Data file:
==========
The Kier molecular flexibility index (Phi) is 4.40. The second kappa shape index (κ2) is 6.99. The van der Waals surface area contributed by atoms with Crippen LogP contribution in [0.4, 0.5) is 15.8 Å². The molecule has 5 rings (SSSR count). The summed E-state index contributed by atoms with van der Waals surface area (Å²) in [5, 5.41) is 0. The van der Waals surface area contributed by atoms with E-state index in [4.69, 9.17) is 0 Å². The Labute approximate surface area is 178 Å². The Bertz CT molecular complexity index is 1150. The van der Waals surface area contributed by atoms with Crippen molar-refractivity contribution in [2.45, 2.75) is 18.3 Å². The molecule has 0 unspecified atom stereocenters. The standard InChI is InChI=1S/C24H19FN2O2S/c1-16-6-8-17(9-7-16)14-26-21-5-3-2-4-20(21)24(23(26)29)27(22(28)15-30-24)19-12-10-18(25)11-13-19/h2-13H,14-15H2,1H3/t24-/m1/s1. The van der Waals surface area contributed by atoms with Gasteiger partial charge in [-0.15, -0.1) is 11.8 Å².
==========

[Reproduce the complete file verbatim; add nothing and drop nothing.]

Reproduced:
The Kier molecular flexibility index (Phi) is 4.40. The second kappa shape index (κ2) is 6.99. The van der Waals surface area contributed by atoms with Crippen LogP contribution in [0.4, 0.5) is 15.8 Å². The molecule has 5 rings (SSSR count). The summed E-state index contributed by atoms with van der Waals surface area (Å²) in [5, 5.41) is 0. The van der Waals surface area contributed by atoms with E-state index in [4.69, 9.17) is 0 Å². The Labute approximate surface area is 178 Å². The Bertz CT molecular complexity index is 1150. The van der Waals surface area contributed by atoms with Crippen molar-refractivity contribution in [2.45, 2.75) is 18.3 Å². The molecule has 0 unspecified atom stereocenters. The standard InChI is InChI=1S/C24H19FN2O2S/c1-16-6-8-17(9-7-16)14-26-21-5-3-2-4-20(21)24(23(26)29)27(22(28)15-30-24)19-12-10-18(25)11-13-19/h2-13H,14-15H2,1H3/t24-/m1/s1. The van der Waals surface area contributed by atoms with Gasteiger partial charge in [-0.15, -0.1) is 11.8 Å².